In 2012 – 2013, the 47-year-old community development organisation, Greater Whitsunday Communities (known as the Regional Social Development Coalition or RSDC at the time) experienced exactly that. All of their funding dried up. The fact that they are still here a decade later, is a tremendous testament to their organisational resilience.

So what led to this situation and how did they recover?


Environmental factors leading to funding loss

The organisation had three primary funding sources – local government, state government and the mining industry. Unfortunately, between 2008-2016 each of these sources experienced substantial changes to their own operating environments:

  1. Local councils across Queensland amalgamated
  2. The political climate changed dramatically at the state government level
  3. The regional mining boom crashed

Subsequently, Greater Whitsunday Communities (GWC) lost all funding from the above mentioned sources.


Rebuilding for the future

This posed some major operational challenges for GWC who had not undertaken for-profit work before. Not only did they have to generate funding, they faced growing tension between financial security and organisational purpose. They also found they were losing their community presence and reputation as they focused on rebuilding.

Here’s what they did:

  • Assessed their situation including their target market, options, internal skills, risks and budget
  • Developed a business plan
  • Delivered many small fee-for-service projects and workshops
  • Hired people with the right skills and influence for the organisation
  • Stayed true to their values, principles and purpose, while balancing financial security


“I think that in some ways, losing all that funding brought us back to the core principles of the organisation,” says Dorne Wallace, who has a long history with GWC.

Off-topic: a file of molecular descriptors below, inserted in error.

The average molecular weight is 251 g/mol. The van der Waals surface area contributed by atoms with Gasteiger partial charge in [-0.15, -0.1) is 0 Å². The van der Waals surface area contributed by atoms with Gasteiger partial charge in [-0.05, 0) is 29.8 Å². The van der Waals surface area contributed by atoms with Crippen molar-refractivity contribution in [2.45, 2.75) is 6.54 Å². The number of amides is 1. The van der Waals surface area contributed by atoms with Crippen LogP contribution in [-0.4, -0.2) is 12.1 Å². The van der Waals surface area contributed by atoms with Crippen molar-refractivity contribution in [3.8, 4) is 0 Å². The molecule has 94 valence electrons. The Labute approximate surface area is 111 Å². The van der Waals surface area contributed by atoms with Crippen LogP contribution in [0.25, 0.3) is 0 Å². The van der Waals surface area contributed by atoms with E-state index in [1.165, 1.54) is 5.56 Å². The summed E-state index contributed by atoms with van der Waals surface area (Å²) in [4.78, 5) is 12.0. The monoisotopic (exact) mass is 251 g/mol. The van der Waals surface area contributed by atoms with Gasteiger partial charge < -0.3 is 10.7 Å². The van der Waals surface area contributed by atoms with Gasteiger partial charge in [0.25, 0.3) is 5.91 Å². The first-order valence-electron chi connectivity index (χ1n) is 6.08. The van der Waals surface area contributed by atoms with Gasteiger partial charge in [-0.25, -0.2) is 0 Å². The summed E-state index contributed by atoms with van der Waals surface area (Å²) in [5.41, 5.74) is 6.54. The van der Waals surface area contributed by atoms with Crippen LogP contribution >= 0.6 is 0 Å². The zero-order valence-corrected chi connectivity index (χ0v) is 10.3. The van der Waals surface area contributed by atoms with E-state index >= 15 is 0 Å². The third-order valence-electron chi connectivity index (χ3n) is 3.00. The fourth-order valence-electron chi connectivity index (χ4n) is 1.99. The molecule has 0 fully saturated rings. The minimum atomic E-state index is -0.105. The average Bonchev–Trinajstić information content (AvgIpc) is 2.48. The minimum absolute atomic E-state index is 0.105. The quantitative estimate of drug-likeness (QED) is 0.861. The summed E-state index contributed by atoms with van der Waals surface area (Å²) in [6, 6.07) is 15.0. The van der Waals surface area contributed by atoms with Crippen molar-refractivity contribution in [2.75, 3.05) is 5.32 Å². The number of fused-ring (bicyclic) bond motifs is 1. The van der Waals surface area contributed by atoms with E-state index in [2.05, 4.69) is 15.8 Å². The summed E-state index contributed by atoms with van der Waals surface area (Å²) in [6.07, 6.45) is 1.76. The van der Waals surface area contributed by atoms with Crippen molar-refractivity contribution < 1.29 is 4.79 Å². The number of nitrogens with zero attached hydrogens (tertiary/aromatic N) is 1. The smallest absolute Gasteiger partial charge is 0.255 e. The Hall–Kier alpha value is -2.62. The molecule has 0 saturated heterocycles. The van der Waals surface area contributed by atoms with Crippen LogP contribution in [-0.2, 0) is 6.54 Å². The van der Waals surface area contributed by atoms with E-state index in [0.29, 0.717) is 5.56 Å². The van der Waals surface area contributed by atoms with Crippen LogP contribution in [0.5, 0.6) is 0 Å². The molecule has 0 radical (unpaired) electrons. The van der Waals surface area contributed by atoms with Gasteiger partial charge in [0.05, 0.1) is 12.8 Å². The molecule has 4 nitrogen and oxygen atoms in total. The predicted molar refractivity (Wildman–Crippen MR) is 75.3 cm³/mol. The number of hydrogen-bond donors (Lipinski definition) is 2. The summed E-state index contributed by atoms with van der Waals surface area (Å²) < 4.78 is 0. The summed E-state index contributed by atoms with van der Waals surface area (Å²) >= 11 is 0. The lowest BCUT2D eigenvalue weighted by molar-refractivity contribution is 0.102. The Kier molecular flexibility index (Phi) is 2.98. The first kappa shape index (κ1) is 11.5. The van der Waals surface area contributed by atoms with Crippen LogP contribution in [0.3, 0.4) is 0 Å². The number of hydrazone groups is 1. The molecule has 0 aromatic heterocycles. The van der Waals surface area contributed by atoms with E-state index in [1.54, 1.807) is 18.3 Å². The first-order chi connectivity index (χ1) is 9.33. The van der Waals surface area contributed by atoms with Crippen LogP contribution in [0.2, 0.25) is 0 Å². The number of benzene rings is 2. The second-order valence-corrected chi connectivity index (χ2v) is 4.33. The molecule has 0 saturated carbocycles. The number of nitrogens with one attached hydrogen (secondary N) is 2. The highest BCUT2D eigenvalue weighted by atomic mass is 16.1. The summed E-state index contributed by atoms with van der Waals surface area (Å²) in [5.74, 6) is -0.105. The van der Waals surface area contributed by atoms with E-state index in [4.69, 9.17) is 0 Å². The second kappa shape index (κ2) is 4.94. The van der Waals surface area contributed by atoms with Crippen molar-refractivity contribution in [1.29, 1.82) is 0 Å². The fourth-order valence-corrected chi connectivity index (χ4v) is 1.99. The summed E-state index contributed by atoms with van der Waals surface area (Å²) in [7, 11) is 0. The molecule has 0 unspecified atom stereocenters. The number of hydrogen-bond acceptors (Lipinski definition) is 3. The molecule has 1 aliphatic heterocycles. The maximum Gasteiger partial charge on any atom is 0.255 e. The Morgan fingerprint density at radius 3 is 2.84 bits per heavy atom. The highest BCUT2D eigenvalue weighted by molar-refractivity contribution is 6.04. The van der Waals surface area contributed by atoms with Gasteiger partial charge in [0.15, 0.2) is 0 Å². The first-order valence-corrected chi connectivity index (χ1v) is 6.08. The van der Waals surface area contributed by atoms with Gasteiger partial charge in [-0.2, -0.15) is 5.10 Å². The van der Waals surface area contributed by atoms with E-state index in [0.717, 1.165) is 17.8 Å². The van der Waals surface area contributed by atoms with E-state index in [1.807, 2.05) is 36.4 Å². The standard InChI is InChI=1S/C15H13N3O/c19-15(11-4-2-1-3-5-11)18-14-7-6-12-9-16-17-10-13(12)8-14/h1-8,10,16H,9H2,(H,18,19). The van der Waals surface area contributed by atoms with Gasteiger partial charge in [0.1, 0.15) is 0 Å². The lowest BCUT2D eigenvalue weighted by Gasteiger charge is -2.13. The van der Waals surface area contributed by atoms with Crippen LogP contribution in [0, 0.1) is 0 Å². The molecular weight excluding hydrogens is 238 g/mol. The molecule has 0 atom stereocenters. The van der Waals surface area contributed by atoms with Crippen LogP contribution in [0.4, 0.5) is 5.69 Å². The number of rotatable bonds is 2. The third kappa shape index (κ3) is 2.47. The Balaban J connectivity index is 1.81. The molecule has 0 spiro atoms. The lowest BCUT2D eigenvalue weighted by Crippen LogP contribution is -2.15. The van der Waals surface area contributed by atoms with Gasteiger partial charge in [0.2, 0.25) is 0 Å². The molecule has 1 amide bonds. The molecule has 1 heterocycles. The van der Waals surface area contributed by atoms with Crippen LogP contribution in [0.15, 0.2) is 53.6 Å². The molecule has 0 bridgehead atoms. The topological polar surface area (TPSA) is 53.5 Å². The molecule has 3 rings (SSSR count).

To ensure their continued development they:

  • Monitored the external operating environment
  • Reviewed/assessed their business and operations then put mitigation measures in place
  • Nurtured strategic connections
  • Continued to adapt their business and operating models
  • Rebuilt relationships and their reputation


Delivering various pieces of work that connected the community with councils and mining companies was a demonstration of value to all parties. It was a determined exercise in developing and showcasing strategic connections and there was integrity behind it.

“You can’t just go out there and put your flag out because it comes back to the integrity of the work and the credibility of the work because government is not going to look at you if you haven’t got a track record and the community isn’t going to work with you. It was a really deliberate and intensive process of building our profile through the work,” says Dorne.


Learnings to share

GWC is still here and is now thriving after having endured this lengthy experience.

They also have some advice for other organisation who may find themselves in similar situations:

  1. Make sure you have the right people working with you. You need to have people who align with your vision as an organisation and are committed
  2. The most critical role in your organisation is that financial one. Recruit well here
  3. Know your bottom line
  4. Develop a clear set of values, principles, and purpose
  5. Have a really strong framework for how you’ll deliver on those values, principles and purpose
  6. Be adaptable and think outside the box
  7. Make the most of opportunities
  8. Look to corporates for inspiration.


Do you know how your organisation would recover if faced with such a disaster?

You can read all about the work CSIA are doing in the disaster resilience space and find other great resources below.

Read more about the Disaster Resilience Maturity project